AKP spokesman Ömer Çelik said in a statement: "This attack was carried out, despite the Sochi Memorandum and the other memoranda, by the perfidiousness of the [Syrian] regime and with the encouragement of those who support the regime."[9] Çelik also announced following an emergency meeting at the Presidential Complex in Ankara that the government would open the borders to allow Syrians to try to enter Europe.[10] Thereafter there were reports that refugees living in Istanbul, İzmir, and Çanakkale had set out for the border.[11] Greek media reported that Greek border guards had used tear gas to disperse hundreds of migrants at the Turkey-Greece border.[12] Tanju Özcan, a member of the opposition CHP and mayor of the city of Bolu, announced that he would be paying for buses to bring to the border any Syrian refugees who live in Bolu and want to leave Turkey. He said: "We have begun to receive requests. We will start running our buses tomorrow [February 29]."[13] Private citizens are reportedly driving Syrian refugees to the border and refugees in the cities of Bodrum and İstanbul are organizing buses themselves to go to the border. One refugee said: "I was in jail for a month in Turkey. Today they set me free and said: 'go.' I'll go to Europe and help myself. The police brought us to the border."[14]

Journalist Ümit Kıvanç: "For What Are You Sending These Kids To Their Death?"

Yavuz Ağıralioğlu, spokesman for the opposition İYİ Party, said in a statement after the attack that "information I received yesterday said that the guys in the region [i.e., in Idlib] were afraid that they would be struck and that they were so squeezed that it was impossible to reach them logistically and I conveyed this to the defense minister. It means an airstrike was expected. Our air forces should have had information on this."[15] Dr. Hakan Güneş, a professor of international relations at Istanbul University said of the attack: "Turkey is spending all of its political gunpowder in almost a single stroke. It has very few options, and no true allies."[16] In a column titled "What Is All Of This For?" following the strike, opposition journalist Ümit Kıvanç asked: "For what are you doing these things? For what are you tormenting people? For what are you sending these kids to their death? For what, for whom?"[17]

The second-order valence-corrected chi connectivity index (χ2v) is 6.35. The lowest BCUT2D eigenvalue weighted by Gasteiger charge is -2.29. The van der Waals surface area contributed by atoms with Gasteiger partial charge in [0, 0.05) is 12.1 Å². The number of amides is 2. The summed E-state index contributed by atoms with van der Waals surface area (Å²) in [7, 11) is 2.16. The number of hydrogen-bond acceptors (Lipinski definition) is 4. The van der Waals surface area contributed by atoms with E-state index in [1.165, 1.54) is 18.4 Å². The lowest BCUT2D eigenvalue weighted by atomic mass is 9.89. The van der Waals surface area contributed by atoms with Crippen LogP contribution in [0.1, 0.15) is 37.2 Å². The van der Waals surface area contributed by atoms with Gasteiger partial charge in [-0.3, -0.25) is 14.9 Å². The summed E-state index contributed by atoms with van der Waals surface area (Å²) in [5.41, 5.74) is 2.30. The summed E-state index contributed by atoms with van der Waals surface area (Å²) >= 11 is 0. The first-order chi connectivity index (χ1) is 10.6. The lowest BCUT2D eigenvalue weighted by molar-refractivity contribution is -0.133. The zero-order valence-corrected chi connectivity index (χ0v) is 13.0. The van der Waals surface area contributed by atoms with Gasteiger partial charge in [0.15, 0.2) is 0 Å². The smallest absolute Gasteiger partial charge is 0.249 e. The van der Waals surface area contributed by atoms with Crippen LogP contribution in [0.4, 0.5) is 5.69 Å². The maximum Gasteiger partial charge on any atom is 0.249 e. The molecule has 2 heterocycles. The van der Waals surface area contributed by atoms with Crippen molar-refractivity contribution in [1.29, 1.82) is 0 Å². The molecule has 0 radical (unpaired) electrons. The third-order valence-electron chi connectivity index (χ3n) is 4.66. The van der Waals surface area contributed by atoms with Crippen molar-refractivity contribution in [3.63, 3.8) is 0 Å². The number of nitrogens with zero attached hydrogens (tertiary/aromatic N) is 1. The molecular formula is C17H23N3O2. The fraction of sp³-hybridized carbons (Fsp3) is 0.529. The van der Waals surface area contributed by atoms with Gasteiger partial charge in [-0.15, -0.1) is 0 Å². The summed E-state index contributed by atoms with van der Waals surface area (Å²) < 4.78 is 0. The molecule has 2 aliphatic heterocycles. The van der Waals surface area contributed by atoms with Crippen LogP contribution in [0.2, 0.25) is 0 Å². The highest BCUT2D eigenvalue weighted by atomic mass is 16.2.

Dr. Salih Yılmaz, director of the Russian Studies Institute said that: "Turkey can invoke the 21st article of the Montreux Convention [Regarding The Regime Of The Straits]. The tanks that the Syrian regime uses do not go by air, they go by a sea route using the [Bosporus] straits. We also know that the weapons sent to the Haftar regime in Libya go by the straits. If the Syrian regime is responsible for the attacks against Turkish soldiers in Syria, Turkey needs to block all of the ships going to the Syrian regime because it senses a threat of war."[18] An article in Yeni Akit titled: "Performing Prayers In Damascus Is Farz [Obligatory]! That Option Is On The Table!" talks about the emergency meeting President Erdoğan held yesterday following the strike. The article says that Yeni Akit's sources in the "palace" say that the response to the strike will be more than retaliation, and that "the decision was made to give a multidimensional answer."[19] This is at least the second time that such language has been used in the space of a month; MHP leader Devlet Bahçeli said on February 11: "The Turkish nation should, if necessary, if there is no other option, begin planning now to enter Damascus."[20]


[1], February 28, 2020.

[2], February 28, 2020.

[3], accessed February 28, 2020;, February 28, 2020.

[4], February 28, 2020.

[5], February 28, 2020.

[6], February 27, 2020.

[7], February 27, 2020.

[8], February 28, 2020.

[9], February 28, 2020.

[10], February 28, 2020.

[11], February 28, 2020.

[12], February 28, 2020.

[13], February 28, 2020.

[14], February 28, 2020;, February 28, 2020.

[15], February 28, 2020.

[16], February 28, 2020.

[17], February 28, 2020.

[18], February 28, 2020.

[19], February 28, 2020.